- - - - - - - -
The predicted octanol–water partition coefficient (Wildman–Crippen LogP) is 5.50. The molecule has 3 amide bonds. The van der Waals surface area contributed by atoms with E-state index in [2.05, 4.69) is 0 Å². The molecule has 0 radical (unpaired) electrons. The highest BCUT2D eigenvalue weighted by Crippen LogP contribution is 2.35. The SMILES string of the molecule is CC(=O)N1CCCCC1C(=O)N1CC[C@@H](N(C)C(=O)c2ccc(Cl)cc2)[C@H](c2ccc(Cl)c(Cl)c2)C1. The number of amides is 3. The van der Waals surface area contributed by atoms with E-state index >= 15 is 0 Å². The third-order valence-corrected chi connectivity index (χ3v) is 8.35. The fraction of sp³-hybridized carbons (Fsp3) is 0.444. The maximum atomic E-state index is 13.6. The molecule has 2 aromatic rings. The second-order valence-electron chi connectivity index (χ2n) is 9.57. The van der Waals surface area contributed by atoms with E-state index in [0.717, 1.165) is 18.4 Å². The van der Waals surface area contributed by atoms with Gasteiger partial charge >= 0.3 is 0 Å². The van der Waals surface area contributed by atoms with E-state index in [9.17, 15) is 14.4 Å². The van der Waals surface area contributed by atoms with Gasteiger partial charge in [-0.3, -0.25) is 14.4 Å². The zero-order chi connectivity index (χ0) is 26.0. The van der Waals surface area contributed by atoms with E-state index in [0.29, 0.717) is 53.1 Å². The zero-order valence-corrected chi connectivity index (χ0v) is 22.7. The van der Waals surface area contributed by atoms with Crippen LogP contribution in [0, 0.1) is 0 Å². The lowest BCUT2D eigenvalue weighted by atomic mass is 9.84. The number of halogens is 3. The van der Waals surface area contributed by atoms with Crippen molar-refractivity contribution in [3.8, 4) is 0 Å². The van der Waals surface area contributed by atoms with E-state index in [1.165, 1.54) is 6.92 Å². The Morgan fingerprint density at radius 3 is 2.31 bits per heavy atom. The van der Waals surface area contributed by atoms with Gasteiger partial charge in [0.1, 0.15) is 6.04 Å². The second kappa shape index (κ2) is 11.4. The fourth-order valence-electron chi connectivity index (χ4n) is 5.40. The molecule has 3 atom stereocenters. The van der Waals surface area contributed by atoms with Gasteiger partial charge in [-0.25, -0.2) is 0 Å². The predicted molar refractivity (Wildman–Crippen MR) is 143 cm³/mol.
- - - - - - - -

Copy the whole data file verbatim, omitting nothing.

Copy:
The predicted octanol–water partition coefficient (Wildman–Crippen LogP) is 5.50. The molecule has 3 amide bonds. The van der Waals surface area contributed by atoms with E-state index in [2.05, 4.69) is 0 Å². The molecule has 0 radical (unpaired) electrons. The highest BCUT2D eigenvalue weighted by Crippen LogP contribution is 2.35. The SMILES string of the molecule is CC(=O)N1CCCCC1C(=O)N1CC[C@@H](N(C)C(=O)c2ccc(Cl)cc2)[C@H](c2ccc(Cl)c(Cl)c2)C1. The number of amides is 3. The van der Waals surface area contributed by atoms with E-state index >= 15 is 0 Å². The third-order valence-corrected chi connectivity index (χ3v) is 8.35. The fraction of sp³-hybridized carbons (Fsp3) is 0.444. The maximum atomic E-state index is 13.6. The molecule has 2 aromatic rings. The second-order valence-electron chi connectivity index (χ2n) is 9.57. The van der Waals surface area contributed by atoms with E-state index in [0.717, 1.165) is 18.4 Å². The van der Waals surface area contributed by atoms with Gasteiger partial charge >= 0.3 is 0 Å². The van der Waals surface area contributed by atoms with E-state index in [9.17, 15) is 14.4 Å². The van der Waals surface area contributed by atoms with Gasteiger partial charge in [-0.3, -0.25) is 14.4 Å². The zero-order chi connectivity index (χ0) is 26.0. The van der Waals surface area contributed by atoms with E-state index in [0.29, 0.717) is 53.1 Å². The zero-order valence-corrected chi connectivity index (χ0v) is 22.7. The van der Waals surface area contributed by atoms with Crippen LogP contribution in [0, 0.1) is 0 Å². The lowest BCUT2D eigenvalue weighted by atomic mass is 9.84. The number of halogens is 3. The van der Waals surface area contributed by atoms with Crippen molar-refractivity contribution in [3.8, 4) is 0 Å². The van der Waals surface area contributed by atoms with E-state index in [1.165, 1.54) is 6.92 Å². The Morgan fingerprint density at radius 3 is 2.31 bits per heavy atom. The van der Waals surface area contributed by atoms with Gasteiger partial charge in [0.1, 0.15) is 6.04 Å². The second kappa shape index (κ2) is 11.4. The fourth-order valence-electron chi connectivity index (χ4n) is 5.40. The molecule has 3 atom stereocenters. The van der Waals surface area contributed by atoms with Gasteiger partial charge in [-0.25, -0.2) is 0 Å². The predicted molar refractivity (Wildman–Crippen MR) is 143 cm³/mol.